Training, Open Source computer languages
PerlPHPPythonMySQLApache / TomcatTclRubyJavaC and C++LinuxCSS 
Search for:
Home Accessibility Courses Diary The Mouth Forum Resources Site Map About Us Contact
 
This week, we're updating our course layouts and descriptions. Presentation and materials always gently change over time, but just occasionally there's a need to make a step change to clear out some of the old and roll in the new. That's now happening - but over a long and complex site it's not instant and you'll see sections of the site changing up to and including 19th September.

See also [here] for status update
 
Portability and reliability of Tcl

Posted by admin (Graham Ellis), 3 October 2002
Posted by stan_ang to the "assistance" board - I have duplicated the post here so that it can be seen by folks who visit just to look at the Tcl pages

"do any of you guys know where i can get informations about the readability, writability, portability, reliability of tcl/tk? "

Posted by admin (Graham Ellis), 3 October 2002
Tcl has been around for many years and is "as reliable as they get" - it words well, and any teething problems that it had were ironed out years ago.  Don't be put off by the fact that it's free (distributed under an open source license) - it is of excellent quality and robustness.

When you add the Tk toolkit on top of Tcl, you're relying on the graphic facilities of the system that you're on - be it X windows for Unix or Linux based systems, or the windows libraries on a Microsoft based operating system.  Again, they are very reliable but you should bear in mind that you'll get a slightly different look and feel as you move the code around.   I've just move an application onto a Mac with OS X, and it came up straight away with the Mac look and feel.

The expect extendion (which you didn't mention) does some very clever things which, however, rely on the operating system in some very dependent way so there the portability is more limited.  It works very well on Unix and Linux, it works on Windows if you have the right version.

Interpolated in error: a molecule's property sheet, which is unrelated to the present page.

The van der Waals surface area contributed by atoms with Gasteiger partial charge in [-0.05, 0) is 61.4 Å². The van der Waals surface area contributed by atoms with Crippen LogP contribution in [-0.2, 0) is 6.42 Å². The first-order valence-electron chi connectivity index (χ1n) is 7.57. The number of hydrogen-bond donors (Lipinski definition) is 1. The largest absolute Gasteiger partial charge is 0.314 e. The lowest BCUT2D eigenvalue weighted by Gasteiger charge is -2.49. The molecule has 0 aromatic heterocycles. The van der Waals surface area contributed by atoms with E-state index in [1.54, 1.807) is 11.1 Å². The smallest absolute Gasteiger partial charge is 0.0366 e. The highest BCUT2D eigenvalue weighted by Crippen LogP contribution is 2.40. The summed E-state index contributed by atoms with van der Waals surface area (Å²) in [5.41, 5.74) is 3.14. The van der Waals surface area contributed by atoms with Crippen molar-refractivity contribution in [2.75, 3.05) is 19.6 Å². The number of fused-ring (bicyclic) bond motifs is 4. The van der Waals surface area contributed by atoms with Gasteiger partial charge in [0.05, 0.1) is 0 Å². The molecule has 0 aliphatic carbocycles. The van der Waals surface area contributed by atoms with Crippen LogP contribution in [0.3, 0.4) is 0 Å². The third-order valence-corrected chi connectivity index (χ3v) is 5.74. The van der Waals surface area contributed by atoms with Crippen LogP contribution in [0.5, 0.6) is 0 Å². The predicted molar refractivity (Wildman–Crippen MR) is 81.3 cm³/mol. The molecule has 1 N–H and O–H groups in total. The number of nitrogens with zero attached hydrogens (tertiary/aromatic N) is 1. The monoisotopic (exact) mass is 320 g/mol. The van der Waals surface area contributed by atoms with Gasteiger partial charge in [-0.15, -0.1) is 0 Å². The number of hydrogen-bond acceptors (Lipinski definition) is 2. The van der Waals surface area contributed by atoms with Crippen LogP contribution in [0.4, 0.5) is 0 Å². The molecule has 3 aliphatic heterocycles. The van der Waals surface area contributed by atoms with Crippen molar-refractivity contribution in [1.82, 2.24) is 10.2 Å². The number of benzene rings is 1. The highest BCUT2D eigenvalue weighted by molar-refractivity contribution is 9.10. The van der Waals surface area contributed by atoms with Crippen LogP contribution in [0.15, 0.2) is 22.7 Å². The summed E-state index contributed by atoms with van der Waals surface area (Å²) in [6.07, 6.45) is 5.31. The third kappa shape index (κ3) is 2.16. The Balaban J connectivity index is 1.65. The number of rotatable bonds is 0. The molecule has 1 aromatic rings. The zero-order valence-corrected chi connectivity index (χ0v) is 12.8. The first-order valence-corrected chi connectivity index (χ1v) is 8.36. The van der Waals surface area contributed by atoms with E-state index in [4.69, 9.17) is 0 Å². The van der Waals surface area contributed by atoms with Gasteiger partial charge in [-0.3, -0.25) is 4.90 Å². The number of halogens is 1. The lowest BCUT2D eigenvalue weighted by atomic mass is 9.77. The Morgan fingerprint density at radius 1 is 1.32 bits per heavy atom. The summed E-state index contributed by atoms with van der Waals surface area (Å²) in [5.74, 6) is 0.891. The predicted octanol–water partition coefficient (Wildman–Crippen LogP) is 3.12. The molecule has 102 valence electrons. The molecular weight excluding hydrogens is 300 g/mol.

Now ..."readabilty, writability".  Great language for engineers, but if you're used to C, Perl or Vb you have to remember that Tcl is a command based language not an operator based language, so you need to "unlearn" a number of things.

Original poster - is this of any interest?  Am I answering the right questions?

Others - do you have anything to add?


Posted by stan_ang (stan_ang), 6 October 2002
graham,
      with regards to the reliability, can u give comments about its type checking, exception handling, and aliasing? and on readability, can u tell me about the overall simplicity, orthogonality, context independent, and syntax considerations?

Posted by admin (Graham Ellis), 6 October 2002
Err - what are you looking to do with Tcl, or are you looking for help writing an assignment answer?   As regards to reliability, Tcl is a robust language - I've just got back from giving a course to a blue chip company who certainly wouldn't be using it if there were any serious reliability problems!

In Tcl, every varaible contains a a string, so type checking really isn't relevant unless I've missed soemthing in your question.  Regular expressions make it possible (some would say easy) to check the format of a string within a variable, and Tcl won't let you use an uninitialised variable.  A good practical mix - and it's a practical mix rather than orthogonallity that's the key in some of the command structures too - Tcl is a great language for engineers and practical applications, but you'll find the computer science theorists aren't always too happy with it - which I think is the  side fo the argument that your question comes from!


Posted by stan_ang (stan_ang), 10 October 2002
graham,

         do you know anything regarding its binding times?

Posted by admin (Graham Ellis), 10 October 2002
Stan, can you clarify what you mean by "binding" please - I tend to think of binding a variable name to a type of data storage, but that doesn't really apply to Tcl with everything being a string, and in any case I can't imagine what interest the time it took would be!



Posted by stan_ang (stan_ang), 14 October 2002
i mean what attributes of a data object are bound during Translation? Execution? Language Design? and Language Implementation?
What are the built-in elementary data types available for Tcl/Tk?
What are the operations available for each of the data types?

please reply back thanks!

Posted by admin (Graham Ellis), 15 October 2002
All data held in variables is held in strings in Tcl.  It's an
interpretted language with dynamic variables, so that a new variable
object is created when you use a command such as set, with sufficient
memory being allocated to hold the string that you're setting to the
variable.  Variable can also be extended (if you use a command such
as append or lappend), and are read back by the Tcl interpretter and
substituted when you preceed their name by a $.   Variables can be
explicitly disposed of using the unset command.

Variables in procs are created in exactly the same way, but they're